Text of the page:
8. “You Were On My Mind” (written by Sylvia Tyson)
“There’s a line in this song that goes, `I went to the corner just to ease my pain.’ When I was a kid I always thought they were talking about Oakcrest Market, which was a neighborhood store on Cahuenga in Hollywood. We used to say, `I’m bored, I’m not feeling good, I’m going to go down to Oakcrest, get a fudgesicle and read an Archie comic behind the ice cream cooler.’ That’s what the song meant to me back then; that was how you eased your pain. You’d go down to the store and get a Coke. We used to take bottles and cash them in so we could buy candy with them.”
9. “Good Time Charlie’s Got The Blues” (written by Danny O’Keefe)
“This song is about people who can’t escape their own patterns of unsuccessful behavior and create a better life for themselves. In the original song, Charlie is a guy, but to me it’s a female Charlie. We all know those party girls who are past their prime. Everybody’s leaving town, and they’re left behind because they made all the wrong choices or they just don’t want to change. They’re saying, `No, no, no, I just want to party, I want to have a good time, I don’t want to have any responsibilities.’ Sometimes people live so much in the moment, they aren’t aware when life is passing them by.”
10. “Love Has No Pride” (written by Eric Kaz and Libby Titus)
“As a young woman driving around and listening to this song, I heard it as a lesson: Be careful, because you can make mistakes, and you might make that one last mistake that there’s no coming back from. To me the song is asking, `How far do you take it?’ The romantic in me said, `I would do anything. Love would have no pride.’ But there’s a difference between what you think would do and the reality of what you’d actually do. When you’re young, everything is so black and white. But as you get older, everything becomes a lot more gray. You become less convinced of the need to be right.”
11. “Please Come To Boston” (written by Dave Loggins)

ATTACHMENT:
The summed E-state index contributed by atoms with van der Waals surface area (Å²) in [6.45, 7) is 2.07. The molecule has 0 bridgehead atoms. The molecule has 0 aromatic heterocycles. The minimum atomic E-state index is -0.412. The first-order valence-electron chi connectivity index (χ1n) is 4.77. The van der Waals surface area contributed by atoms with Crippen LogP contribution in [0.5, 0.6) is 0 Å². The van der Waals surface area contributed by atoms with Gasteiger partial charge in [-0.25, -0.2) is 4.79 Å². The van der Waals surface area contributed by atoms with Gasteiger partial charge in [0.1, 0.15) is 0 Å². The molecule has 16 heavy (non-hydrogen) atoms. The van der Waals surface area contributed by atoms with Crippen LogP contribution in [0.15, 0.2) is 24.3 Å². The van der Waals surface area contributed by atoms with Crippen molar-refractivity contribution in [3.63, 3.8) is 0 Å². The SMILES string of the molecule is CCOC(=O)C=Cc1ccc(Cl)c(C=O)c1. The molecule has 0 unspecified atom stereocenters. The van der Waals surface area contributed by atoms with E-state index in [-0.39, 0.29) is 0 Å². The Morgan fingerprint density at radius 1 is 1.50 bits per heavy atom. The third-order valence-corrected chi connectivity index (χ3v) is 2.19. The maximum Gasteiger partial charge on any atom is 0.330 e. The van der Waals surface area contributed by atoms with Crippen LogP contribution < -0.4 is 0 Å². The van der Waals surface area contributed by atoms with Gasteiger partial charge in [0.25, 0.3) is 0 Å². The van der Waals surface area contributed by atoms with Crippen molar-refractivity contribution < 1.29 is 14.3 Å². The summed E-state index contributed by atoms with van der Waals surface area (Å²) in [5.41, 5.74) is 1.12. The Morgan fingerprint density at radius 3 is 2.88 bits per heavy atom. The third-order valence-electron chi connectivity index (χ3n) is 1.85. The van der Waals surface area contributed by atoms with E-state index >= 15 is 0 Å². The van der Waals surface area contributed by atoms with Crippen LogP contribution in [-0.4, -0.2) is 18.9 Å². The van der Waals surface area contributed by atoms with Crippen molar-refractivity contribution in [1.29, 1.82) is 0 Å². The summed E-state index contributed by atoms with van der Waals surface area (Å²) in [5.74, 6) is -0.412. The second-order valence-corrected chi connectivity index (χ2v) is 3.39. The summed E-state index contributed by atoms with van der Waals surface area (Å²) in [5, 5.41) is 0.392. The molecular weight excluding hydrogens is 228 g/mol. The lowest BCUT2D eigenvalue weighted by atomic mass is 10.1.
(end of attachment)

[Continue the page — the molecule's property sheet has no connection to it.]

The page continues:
“When I first heard this song I thought, `What’s with this girl?’ In my mind she’s got this gorgeous musician boyfriend who’s left Tennessee and said to her, `Hey, I’m up here in Boston. Come up here. You’re an artist too. You can sell your paintings, I’ll play music, and we’ll start our life together.’ And she says, `No, no, you’re coming back to Tennessee.’ Then he gets to Denver and he’s singing, `We’ll move up into the mountains so far that we can’t be found, and throw “I love you” echoes down the canyon’–so not only is he a musician; he’s a romantic too. And she still tells him, `No, I’m not going.’ Then he asks her to come to L.A. because now he’s made it; he’s got a house that looks over the ocean and a view of the city. Here’s this guy saying, `I’ve made it and I still love you, and I want you to come be with me in L.A.’, and she just says `No’ again. I thought to myself, `You’re an idiot, woman.’ But I also felt sorry for the couple in the song, because why can’t they work it out? As I got a little older I realized that maybe she didn’t want to leave her comfort zone. Maybe she didn’t want to test her abilities or talent as a painter. There wasn’t anything keeping her there other than her own insecurities and her own inability to take a risk. At the same time I thought, `Why does the woman have to always follow the guy around? Why couldn’t he just come back and be happy in Tennessee?’ Today the song seems much more complex, more about choices and compromises that you have to make as you get older. I love it because it’s like a tragic love story. It’s about people who love each other but just can’t be together.”